Apple has hired Burberry Group Chief Executive Officer Angela Ahrendts as head of retail operations, ending a yearlong search and adding the first woman to its executive team.
October 15, 2013(c) 2013, Bloomberg News.
SAN FRANCISCO - Apple has hired Burberry Group Chief Executive Officer Angela Ahrendts as head of retail operations, ending a yearlong search and adding the first woman to its executive team.
Ahrendts, 53, will oversee Apple's more than 400 retail outlets and its online store, the Cupertino, Calif.-based company said Tuesday in a statement. She will join Apple in the spring of 2014, reporting to CEO Tim Cook.
Apple has been operating without a retail chief since last October, when former head John Browett was ousted by Cook as part of a broader management shakeup. The stores, started by Apple co-founder Steve Jobs in 2001, earn more than high-end retail outlets like Tiffany & Co. and give the company a way to promote and teach customers about its products, an advantage over Google, Samsung Electronics and Microsoft.
"Apple stores are a self-funding marketing operation," said Benedict Evans, an analyst with Enders Analysis in London. "She's about delivering a great experience, with the right economics."
Ahrendts has previously worked as executive vice president at Liz Claiborne and president of Donna Karan International. She is becoming the 10th member of Apple's executive team and the first woman, joining the likes of design guru Jonathan Ive and marketing head Phil Schiller.
"She shares our values and our focus on innovation, and she places the same strong emphasis as we do on the customer experience," Cook said in the statement.
Burberry said Christopher Bailey, who has been chief creative officer at the largest British luxury-goods producer for the past six years, will replace Ahrendts as CEO.
Ahrendts takes the helm as Apple is opening more stores outside the United States to drive growth, including in China. Apple generated $4.1 billion in revenue from its retail stores in the third quarter, with 84 million shoppers visiting its outlets, the company said in July. Its first head of retail was Ron Johnson, who left in 2011 to become CEO of JC Penney Co., a job he was later fired from after disappointing sales.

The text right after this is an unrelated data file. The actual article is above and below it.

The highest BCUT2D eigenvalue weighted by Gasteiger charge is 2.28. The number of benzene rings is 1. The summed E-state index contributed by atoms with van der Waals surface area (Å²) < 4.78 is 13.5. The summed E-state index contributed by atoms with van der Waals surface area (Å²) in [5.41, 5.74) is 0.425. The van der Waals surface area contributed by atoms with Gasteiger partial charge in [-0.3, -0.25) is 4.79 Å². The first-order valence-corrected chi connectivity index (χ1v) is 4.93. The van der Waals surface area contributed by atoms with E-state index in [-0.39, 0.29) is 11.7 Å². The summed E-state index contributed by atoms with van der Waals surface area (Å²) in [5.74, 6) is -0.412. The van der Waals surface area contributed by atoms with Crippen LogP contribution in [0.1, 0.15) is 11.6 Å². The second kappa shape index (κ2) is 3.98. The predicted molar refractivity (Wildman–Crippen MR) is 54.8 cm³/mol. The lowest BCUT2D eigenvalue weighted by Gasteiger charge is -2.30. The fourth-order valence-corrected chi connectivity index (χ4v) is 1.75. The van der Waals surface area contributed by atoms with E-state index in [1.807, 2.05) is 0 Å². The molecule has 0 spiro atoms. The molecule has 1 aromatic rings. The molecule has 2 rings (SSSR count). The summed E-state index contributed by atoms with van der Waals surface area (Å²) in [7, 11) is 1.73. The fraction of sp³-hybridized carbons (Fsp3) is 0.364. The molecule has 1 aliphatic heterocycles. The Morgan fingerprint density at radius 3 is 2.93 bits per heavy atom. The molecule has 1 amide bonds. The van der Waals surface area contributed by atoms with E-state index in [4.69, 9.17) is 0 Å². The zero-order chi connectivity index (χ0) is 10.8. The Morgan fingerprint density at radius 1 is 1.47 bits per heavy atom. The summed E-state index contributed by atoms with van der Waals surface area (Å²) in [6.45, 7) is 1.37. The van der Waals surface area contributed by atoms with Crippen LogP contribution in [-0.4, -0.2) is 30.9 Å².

Ahrendts's experience overseeing a luxury brand is especially important for Apple, Evans said. By contrast, Browett came from a retail background more focused on cost savings that didn't mesh with Apple, he said. Cook had been overseeing the company's stores in the absence of a full-time executive.
Ahrendts has long championed the integration of technology and fashion. Burberry streamed a fashion show globally live last month using Apple's new iPhone 5s. She helped push Burberry to team up with Twitter Inc. to stay on the cusp of technology by posting backstage photos of a runway show on the social- networking service.
"You're going to see relationships with technology across anything that's brand," Ahrendts told Bloomberg Television last month. "I don't care if that's in home or what you wear. I just think it's a new fact of life."
As technological differences between smartphones become less apparent to most customers, Apple's marketing and retail experience gives it an advantage over competitors, said Richard Windsor, an independent analyst with Radio Free Mobile.
"This it yet another move to strengthen the brand and retail experience," he said. "The technological edge seems to be stabilizing and now Apple looks to be trying to differentiate through its brand and the experience the consumer enjoys when he or she walks through the door."
This isn't Apple's first hire this year of a CEO of a luxury clothing company. In July, Apple hired Paul Deneve, the former CEO of luxury fashion house Yves St Laurent Group, to work on special projects for Cook.
The addition of fashion-house expertise comes as Apple is developing a wrist-watch-like computing device, people familiar with the work have said.
Ewing reported from Stockholm.